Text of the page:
Kenyans a Worried Lot, but Believe State Doing Enough to Fight Virus

Testing for COVID-19 is carried out at Kenya Coast National Polytechnic (file photo).

A majority of Kenyans are worried about the novel coronavirus and support the measures the government has taken to contain the pandemic, even as the number of Covid-19 cases continues to rise.

However, those between the ages of 18 and 25, especially mostly in rural areas, do not think the Covid-19 pandemic is anything to worry about.

A study released yesterday by Infotrak indicates that 11 per cent of these young people are no longer worried, despite being worried before at the onset of the pandemic.

"This shows that the level of education and public awareness is still low in rural areas," said Angela Ambitho, the director of Infotrak.

Unfortunately, most young people who have contracted Covid-19 are asymptomatic and are likely to spread the disease without their knowledge.

At a time when positive Covid-19 cases are increasing in the rural areas, care-free young people, and especially men, may help spread the virus further.

Actually, 42 per cent of the respondents complained that lack of awareness about the disease will hinder the fight against it.

Majority of Kenyans expressed concern that there are probably many people who already have the infection but who are not aware that they have it.

Seventy one per cent said they were worried that Kenyans are not adhering to government directives, hindering the war on the pandemic. This is an increase of 16 per cent, with the most concerned being Nairobi and Nyanza residents at 82 per cent each, while the least concerned were residents of Eastern region.

Overall, 12 per cent of Kenyans said they were not at all worried about the virus, seven per cent said they were somewhat worried, and 14 per cent said they were worried.

The research established that Kenyans are more worried of the disease than before, "67 per cent are extremely worried about Covid-19 as compared to 50 per cent in April," said Ms Ambitho. This is an increase of 17 per cent since the onset of the pandemic.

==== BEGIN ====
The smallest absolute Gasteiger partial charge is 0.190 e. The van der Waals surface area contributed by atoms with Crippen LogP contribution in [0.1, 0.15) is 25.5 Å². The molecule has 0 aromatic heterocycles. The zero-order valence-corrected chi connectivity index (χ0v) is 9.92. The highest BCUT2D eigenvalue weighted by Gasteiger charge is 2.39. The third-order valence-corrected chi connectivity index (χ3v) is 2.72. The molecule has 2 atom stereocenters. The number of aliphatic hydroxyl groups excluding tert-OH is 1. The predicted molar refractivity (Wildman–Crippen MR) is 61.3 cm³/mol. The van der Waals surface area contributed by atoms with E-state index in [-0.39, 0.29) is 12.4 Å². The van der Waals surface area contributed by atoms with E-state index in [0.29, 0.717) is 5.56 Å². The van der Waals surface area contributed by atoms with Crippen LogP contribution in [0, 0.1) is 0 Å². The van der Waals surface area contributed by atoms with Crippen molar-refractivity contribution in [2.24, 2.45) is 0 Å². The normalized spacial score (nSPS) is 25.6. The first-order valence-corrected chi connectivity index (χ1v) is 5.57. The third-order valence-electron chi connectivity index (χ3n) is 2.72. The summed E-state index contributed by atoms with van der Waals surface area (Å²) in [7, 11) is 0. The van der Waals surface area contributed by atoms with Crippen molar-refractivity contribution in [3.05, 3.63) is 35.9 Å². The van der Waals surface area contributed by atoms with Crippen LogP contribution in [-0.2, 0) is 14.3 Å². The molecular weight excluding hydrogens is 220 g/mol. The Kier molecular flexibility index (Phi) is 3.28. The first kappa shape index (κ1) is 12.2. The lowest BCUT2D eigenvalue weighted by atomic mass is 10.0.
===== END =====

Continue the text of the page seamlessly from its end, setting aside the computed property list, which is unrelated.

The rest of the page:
According to the research, 18 per cent of the respondents said they were less worried than before, while it is only seven per cent who said they were worried as they were before. "64 per cent of Kenyans are more worried than before," said Ms Ambitho.

The most worried people are from Nyanza at 89 per cent and Western at 86 per cent.

However, Mombasa residents are the least worried despite being hit hard by the pandemic, followed by North Eastern at 76 per cent, then Central at 78 per cent and Nairobi at 79 per cent.

Nairobi and Mombasa counties carry the greatest burden of Covid-19 positive cases in the country and remain locked after President Uhuru Kenyatta extended lock and curfew orders for another 30 days. Mandera also remains locked.

Unlike in April when 40 per cent of Kenyans felt the worst of the Covid-19 pandemic was yet to come, only 28 per cent presently feel the same. The research shows that 34 per cent of Kenyans feel that we are currently experiencing the worst and 12 per cent feel that the worst is yet to come.

Currently, Kenyans are concerned most about the pandemic, with 47 per cent saying the government should address it as a matter of urgency. From the research, 45 per cent of the respondents said the government should look into food security while 35 per cent said the government should address unemployment.

"About 88 per cent of Kenyans are worried that they will not be able to make ends meet should the coronavirus persist, up from 76 per cent in April," states the research report.

Majority (68 per cent) of Kenyans believe that the government is doing enough to control the spread of Covid-19. Health Workers were applauded for doing an excellent job with 77 per cents of respondents agreeing.

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